CONCORD, N.C. - The 10-car crash during last Saturday night's all-star race at Lowe's Motor Speedway might have cost owners about $700,000 in damages, but it should be worth that much - or more - in increased ticket sales for Sunday night's Coca-Cola 600.
The crash was the result of the race's format and a Tony Stewart bump that sent Joe Nemechek spinning in front of oncoming traffic. By the time the sparks and smoke settled, Nemechek and Kevin Harvick were fighting in the infield.
An hour earlier, Brian Vickers won the Nextel All-Star Open qualifying race by knocking race leader Mike Bliss through the infield 75 yards short of the finish line, prompting Bliss to offer this warning: "That's all right, we've got 600 miles next week."
Speedway owner O. Bruton Smith loves the controversy the race creates as a preview to this week's main event. The all-star race doesn't count toward the series championship and the race winner earns more than $1.1 million. With that kind of money and no likely consequences - other than a wrecked car - drivers are willing to be a lot more aggressive, if not reckless.
And when they go too far, it stirs the fans in the grandstands.
"It doesn't hurt us," Smith said. "It creates a lot of publicity, a lot of talk all week long. ... It absolutely does help. We'll notice that, probably help us sell out the 600."
CHANGES AT DEI: The demotion of crew chief Pete Rondeau at Dale Earnhardt Inc. was rumored from the very start of the season, and this week it became a reality.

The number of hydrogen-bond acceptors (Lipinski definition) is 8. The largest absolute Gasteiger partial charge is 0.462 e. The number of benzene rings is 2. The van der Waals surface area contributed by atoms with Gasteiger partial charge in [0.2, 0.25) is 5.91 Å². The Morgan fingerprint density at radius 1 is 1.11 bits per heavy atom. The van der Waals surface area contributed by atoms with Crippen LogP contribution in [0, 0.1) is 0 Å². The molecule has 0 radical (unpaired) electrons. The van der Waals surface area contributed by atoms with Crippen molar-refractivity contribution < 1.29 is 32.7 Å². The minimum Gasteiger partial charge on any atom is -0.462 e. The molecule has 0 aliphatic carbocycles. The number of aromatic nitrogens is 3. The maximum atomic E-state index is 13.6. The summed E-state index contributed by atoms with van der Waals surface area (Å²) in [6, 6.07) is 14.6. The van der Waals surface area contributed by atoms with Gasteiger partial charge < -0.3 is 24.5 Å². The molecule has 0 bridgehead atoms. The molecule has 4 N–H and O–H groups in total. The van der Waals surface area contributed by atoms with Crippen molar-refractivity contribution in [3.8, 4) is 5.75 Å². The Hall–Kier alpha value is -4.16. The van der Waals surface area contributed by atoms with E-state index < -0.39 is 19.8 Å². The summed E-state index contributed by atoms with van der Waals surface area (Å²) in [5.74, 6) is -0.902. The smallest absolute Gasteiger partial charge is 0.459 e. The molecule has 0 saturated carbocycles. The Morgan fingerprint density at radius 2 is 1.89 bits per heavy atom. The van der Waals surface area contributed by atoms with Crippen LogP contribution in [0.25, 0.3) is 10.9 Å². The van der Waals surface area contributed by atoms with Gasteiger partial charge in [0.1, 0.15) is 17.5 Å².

Rondeau was reassigned to another job at the racing company and technical director Steve Hmiel will work as Dale Earnhardt Jr.'s crew chief on an interim basis until a replacement can be hired.
Before the season started, DEI moved Earnhardt Jr. over to Michael Waltrip's team and Waltrip over to Earnhardt Jr.'s team with hopes of improving results for both.
Waltrip has benefited from the switch. He's 17th in the Nextel Cup Series standings after finishing 20th a year ago. Earnhardt Jr. has struggled. He's 11th in the rankings after finishing fifth.
BACK IN: Daytona Beach is back in the race for landing the NASCAR Hall of Fame.
When Florida failed to approve $30 million in funding for the project, most considered the city to be out of the running for the special project. But a proposal from local and state civic leaders, along with a letter of support from Gov. Jeb Bush, was delivered to NASCAR's Charlotte, N.C., office Tuesday.
Reach Don Coble at email@example.com
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